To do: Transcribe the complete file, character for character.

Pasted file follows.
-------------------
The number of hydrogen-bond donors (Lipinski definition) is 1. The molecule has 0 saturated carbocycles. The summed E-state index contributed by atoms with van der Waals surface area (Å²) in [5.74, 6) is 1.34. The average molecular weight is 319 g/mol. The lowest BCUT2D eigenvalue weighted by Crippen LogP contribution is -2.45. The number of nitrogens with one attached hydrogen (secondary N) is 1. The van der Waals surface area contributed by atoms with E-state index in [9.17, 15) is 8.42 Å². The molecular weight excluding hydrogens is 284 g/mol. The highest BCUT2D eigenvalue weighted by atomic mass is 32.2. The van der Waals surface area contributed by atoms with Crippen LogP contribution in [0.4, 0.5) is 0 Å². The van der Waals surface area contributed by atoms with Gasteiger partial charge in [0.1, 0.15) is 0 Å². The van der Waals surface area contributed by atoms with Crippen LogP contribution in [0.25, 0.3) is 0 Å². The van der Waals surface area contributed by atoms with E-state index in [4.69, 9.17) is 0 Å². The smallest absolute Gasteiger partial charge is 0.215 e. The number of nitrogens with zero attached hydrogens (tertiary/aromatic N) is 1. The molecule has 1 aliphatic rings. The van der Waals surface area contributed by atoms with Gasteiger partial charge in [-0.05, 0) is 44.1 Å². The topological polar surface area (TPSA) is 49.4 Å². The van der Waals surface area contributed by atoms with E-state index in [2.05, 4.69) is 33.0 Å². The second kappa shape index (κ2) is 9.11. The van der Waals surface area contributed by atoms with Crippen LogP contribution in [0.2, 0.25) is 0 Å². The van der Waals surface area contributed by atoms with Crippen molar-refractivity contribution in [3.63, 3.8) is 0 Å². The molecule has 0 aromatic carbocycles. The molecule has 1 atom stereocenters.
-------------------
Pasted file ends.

The number of hydrogen-bond donors (Lipinski definition) is 1. The molecule has 0 saturated carbocycles. The summed E-state index contributed by atoms with van der Waals surface area (Å²) in [5.74, 6) is 1.34. The average molecular weight is 319 g/mol. The lowest BCUT2D eigenvalue weighted by Crippen LogP contribution is -2.45. The number of nitrogens with one attached hydrogen (secondary N) is 1. The van der Waals surface area contributed by atoms with E-state index in [9.17, 15) is 8.42 Å². The molecular weight excluding hydrogens is 284 g/mol. The highest BCUT2D eigenvalue weighted by atomic mass is 32.2. The van der Waals surface area contributed by atoms with Crippen LogP contribution in [0.4, 0.5) is 0 Å². The van der Waals surface area contributed by atoms with Gasteiger partial charge in [0.1, 0.15) is 0 Å². The van der Waals surface area contributed by atoms with Crippen LogP contribution in [0.25, 0.3) is 0 Å². The van der Waals surface area contributed by atoms with E-state index in [4.69, 9.17) is 0 Å². The smallest absolute Gasteiger partial charge is 0.215 e. The number of nitrogens with zero attached hydrogens (tertiary/aromatic N) is 1. The molecule has 1 aliphatic rings. The van der Waals surface area contributed by atoms with Gasteiger partial charge in [-0.05, 0) is 44.1 Å². The topological polar surface area (TPSA) is 49.4 Å². The van der Waals surface area contributed by atoms with E-state index in [2.05, 4.69) is 33.0 Å². The second kappa shape index (κ2) is 9.11. The van der Waals surface area contributed by atoms with Crippen LogP contribution in [0.2, 0.25) is 0 Å². The van der Waals surface area contributed by atoms with Crippen molar-refractivity contribution in [3.63, 3.8) is 0 Å². The molecule has 0 aromatic carbocycles. The molecule has 1 atom stereocenters.